In our area of Florida, soils will vary in the amount of nutrients they hold. In general, we think of our soils as nutrient poor because sand is often the highest component. Sandy soils have large pore spaces and the particles themselves do not ‘attract’ many of our nutrients. Therefore needed plant nutrients can leave a sandy soil quickly, especially when rainfall or irrigation is prevalent.
There are areas along the Panhandle that do have more quality soils that have the ability to retain some nutrients. Also, frequent fertilizer or lime applications in home landscapes can create soils with abundance of certain nutrients over time .
One nutrient that may become prevalent in routinely fertilized soils is phosphorus. We know that phosphorus is one of the big three nutrients needed by plants in order to grow and flourish. When we routinely apply phosphorus to garden beds or lawns, it can build up. Phosphorus is a nutrient that does not leave the soil as readily as other nutrients. It binds to other elements to hang around. If we keep adding phosphorus to the soil, even though there is plenty there, problems can occur. One negative impact is the potential for soils with phosphorus to wash away and pollute local water systems.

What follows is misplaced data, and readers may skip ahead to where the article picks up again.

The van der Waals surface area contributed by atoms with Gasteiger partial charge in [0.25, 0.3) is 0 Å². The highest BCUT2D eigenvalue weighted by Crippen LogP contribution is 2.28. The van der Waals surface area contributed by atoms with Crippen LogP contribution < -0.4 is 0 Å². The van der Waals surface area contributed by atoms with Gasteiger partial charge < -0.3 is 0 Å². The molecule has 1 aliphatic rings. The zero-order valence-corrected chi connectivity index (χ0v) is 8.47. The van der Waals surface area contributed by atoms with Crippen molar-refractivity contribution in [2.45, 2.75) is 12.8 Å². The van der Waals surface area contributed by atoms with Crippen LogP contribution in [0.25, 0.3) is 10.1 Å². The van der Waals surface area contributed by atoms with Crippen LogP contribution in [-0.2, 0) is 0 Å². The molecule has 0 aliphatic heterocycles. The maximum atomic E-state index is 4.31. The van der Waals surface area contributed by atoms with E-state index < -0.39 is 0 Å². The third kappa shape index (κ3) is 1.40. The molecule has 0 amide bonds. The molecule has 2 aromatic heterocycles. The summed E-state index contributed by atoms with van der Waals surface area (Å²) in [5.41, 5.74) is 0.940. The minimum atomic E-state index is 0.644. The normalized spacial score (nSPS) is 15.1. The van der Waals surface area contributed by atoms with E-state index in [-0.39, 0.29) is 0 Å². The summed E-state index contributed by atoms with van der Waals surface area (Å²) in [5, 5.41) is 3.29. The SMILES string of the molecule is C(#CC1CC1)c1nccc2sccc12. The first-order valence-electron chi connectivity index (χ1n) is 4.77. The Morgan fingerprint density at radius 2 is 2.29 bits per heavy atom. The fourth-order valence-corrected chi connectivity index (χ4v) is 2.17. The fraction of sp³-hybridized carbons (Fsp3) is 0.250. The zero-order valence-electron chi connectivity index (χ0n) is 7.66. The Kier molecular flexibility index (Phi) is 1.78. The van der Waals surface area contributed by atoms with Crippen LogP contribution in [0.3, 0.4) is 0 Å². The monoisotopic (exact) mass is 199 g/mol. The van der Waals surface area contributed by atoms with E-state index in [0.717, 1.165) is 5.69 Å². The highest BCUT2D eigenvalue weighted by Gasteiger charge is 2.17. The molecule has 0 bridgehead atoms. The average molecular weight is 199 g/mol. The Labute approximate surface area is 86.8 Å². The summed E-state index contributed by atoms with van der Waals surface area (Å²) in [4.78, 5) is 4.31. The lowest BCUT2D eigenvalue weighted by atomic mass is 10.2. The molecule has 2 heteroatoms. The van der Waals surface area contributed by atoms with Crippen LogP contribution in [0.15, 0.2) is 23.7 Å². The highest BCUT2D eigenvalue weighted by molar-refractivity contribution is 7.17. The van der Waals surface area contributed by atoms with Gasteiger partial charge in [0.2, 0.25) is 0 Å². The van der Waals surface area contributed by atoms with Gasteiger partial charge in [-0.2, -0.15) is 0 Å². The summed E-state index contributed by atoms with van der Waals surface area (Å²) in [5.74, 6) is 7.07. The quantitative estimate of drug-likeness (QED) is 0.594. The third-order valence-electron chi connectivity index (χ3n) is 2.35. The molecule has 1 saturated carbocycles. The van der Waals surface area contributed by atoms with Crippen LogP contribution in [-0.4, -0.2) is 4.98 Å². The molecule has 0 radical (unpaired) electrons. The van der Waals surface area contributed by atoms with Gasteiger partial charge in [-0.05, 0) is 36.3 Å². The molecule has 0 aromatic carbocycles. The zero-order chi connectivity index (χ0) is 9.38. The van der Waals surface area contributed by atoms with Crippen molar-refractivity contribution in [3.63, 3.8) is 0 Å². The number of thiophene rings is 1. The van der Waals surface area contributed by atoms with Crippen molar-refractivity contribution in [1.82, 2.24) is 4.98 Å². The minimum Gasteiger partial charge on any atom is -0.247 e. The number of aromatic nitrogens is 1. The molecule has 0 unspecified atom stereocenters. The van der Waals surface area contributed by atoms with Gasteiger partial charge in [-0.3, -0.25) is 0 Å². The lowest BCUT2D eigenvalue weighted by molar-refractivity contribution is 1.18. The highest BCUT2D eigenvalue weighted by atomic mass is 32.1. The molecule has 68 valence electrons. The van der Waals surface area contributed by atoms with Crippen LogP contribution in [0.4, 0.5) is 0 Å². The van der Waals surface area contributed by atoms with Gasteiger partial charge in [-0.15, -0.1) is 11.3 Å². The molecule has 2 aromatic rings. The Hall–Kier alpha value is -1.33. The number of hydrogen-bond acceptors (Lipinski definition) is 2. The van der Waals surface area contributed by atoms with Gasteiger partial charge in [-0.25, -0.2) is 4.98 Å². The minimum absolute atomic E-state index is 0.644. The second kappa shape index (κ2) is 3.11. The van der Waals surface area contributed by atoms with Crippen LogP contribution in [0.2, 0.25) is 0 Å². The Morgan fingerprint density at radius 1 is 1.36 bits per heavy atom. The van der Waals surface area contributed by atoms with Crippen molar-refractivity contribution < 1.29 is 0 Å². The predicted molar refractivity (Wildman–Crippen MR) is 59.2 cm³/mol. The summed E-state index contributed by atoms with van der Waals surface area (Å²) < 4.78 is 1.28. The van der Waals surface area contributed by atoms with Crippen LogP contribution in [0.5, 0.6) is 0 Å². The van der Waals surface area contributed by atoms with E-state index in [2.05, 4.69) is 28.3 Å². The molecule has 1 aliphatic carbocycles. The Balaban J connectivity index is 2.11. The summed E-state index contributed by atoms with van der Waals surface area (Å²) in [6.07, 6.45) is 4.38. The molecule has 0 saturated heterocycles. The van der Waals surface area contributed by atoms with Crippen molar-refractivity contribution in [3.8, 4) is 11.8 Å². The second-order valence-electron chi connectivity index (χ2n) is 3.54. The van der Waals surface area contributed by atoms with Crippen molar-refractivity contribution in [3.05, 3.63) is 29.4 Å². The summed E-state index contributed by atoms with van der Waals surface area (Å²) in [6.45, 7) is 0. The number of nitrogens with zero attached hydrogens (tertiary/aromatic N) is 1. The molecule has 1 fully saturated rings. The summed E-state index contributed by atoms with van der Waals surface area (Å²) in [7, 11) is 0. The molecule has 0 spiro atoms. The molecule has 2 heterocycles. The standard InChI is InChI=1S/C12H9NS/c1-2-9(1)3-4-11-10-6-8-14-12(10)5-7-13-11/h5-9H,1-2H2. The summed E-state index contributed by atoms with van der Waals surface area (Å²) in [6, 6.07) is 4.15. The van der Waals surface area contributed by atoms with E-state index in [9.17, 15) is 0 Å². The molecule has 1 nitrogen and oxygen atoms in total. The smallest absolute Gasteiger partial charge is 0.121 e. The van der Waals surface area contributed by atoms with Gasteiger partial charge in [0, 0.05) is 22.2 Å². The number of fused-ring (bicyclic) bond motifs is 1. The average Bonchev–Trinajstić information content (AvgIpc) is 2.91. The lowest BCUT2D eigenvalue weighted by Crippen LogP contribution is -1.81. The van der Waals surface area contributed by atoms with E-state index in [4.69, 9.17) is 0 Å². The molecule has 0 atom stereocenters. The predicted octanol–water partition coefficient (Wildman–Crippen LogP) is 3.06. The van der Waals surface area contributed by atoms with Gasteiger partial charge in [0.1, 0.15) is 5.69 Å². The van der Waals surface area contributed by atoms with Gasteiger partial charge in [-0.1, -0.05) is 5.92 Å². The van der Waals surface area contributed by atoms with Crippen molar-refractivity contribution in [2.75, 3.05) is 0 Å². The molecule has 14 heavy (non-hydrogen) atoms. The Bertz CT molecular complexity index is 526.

Phosphorus is absolutely necessary for plant growth. It is needed for the energy transfer which is involved in plant growth functions. Phosphorus is also important for flower and fruit formation, and root growth.
There can be too much of a good thing. The key to remember, as with any nutrient, is make sure it is needed before applying it to your soil. Plant growth will not be improved beyond what is normal by adding more of any nutrient. Before you grab the bloom promoter or starter fertilizer with high phosphorus, run a soil test to accurately determine what is really needed in your soil.